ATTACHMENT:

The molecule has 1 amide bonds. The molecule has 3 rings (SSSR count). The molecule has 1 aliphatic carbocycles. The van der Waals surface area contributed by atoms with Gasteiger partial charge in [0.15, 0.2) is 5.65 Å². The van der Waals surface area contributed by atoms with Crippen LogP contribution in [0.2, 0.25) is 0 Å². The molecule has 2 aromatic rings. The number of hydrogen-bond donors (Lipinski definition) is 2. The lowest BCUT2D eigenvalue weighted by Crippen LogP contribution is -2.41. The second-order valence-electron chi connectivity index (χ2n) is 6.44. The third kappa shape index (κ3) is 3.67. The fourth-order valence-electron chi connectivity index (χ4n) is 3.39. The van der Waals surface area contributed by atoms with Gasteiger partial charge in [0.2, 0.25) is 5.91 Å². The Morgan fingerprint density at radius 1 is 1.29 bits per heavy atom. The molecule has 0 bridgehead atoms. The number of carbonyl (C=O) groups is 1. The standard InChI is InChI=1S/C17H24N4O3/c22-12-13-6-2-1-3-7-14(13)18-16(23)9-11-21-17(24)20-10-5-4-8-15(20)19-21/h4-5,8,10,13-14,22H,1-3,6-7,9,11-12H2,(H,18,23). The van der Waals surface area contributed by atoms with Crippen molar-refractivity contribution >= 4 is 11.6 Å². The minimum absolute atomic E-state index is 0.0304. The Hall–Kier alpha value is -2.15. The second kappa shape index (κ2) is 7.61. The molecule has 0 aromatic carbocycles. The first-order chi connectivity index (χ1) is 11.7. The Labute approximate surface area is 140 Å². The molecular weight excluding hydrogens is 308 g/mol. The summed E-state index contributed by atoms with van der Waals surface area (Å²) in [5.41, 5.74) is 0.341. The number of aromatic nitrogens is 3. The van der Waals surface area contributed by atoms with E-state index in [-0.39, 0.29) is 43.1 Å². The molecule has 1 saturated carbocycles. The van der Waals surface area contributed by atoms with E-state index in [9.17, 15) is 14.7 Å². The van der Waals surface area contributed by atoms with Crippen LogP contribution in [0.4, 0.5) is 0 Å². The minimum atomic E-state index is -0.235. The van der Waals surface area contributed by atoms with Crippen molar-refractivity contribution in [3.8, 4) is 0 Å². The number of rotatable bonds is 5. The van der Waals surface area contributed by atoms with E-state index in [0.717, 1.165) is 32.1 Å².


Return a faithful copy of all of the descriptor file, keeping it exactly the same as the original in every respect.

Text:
The molecule has 1 amide bonds. The molecule has 3 rings (SSSR count). The molecule has 1 aliphatic carbocycles. The van der Waals surface area contributed by atoms with Gasteiger partial charge in [0.15, 0.2) is 5.65 Å². The van der Waals surface area contributed by atoms with Crippen LogP contribution in [0.2, 0.25) is 0 Å². The molecule has 2 aromatic rings. The number of hydrogen-bond donors (Lipinski definition) is 2. The lowest BCUT2D eigenvalue weighted by Crippen LogP contribution is -2.41. The second-order valence-electron chi connectivity index (χ2n) is 6.44. The third kappa shape index (κ3) is 3.67. The fourth-order valence-electron chi connectivity index (χ4n) is 3.39. The van der Waals surface area contributed by atoms with Gasteiger partial charge in [0.2, 0.25) is 5.91 Å². The Morgan fingerprint density at radius 1 is 1.29 bits per heavy atom. The molecule has 0 bridgehead atoms. The number of carbonyl (C=O) groups is 1. The standard InChI is InChI=1S/C17H24N4O3/c22-12-13-6-2-1-3-7-14(13)18-16(23)9-11-21-17(24)20-10-5-4-8-15(20)19-21/h4-5,8,10,13-14,22H,1-3,6-7,9,11-12H2,(H,18,23). The van der Waals surface area contributed by atoms with Crippen molar-refractivity contribution >= 4 is 11.6 Å². The minimum absolute atomic E-state index is 0.0304. The Hall–Kier alpha value is -2.15. The second kappa shape index (κ2) is 7.61. The molecule has 0 aromatic carbocycles. The first-order chi connectivity index (χ1) is 11.7. The Labute approximate surface area is 140 Å². The molecular weight excluding hydrogens is 308 g/mol. The summed E-state index contributed by atoms with van der Waals surface area (Å²) in [5.41, 5.74) is 0.341. The number of aromatic nitrogens is 3. The van der Waals surface area contributed by atoms with E-state index in [-0.39, 0.29) is 43.1 Å². The molecule has 1 saturated carbocycles. The van der Waals surface area contributed by atoms with E-state index in [9.17, 15) is 14.7 Å². The van der Waals surface area contributed by atoms with Crippen LogP contribution in [0.4, 0.5) is 0 Å². The minimum atomic E-state index is -0.235. The van der Waals surface area contributed by atoms with Crippen molar-refractivity contribution in [3.8, 4) is 0 Å². The number of rotatable bonds is 5. The van der Waals surface area contributed by atoms with E-state index in [0.717, 1.165) is 32.1 Å².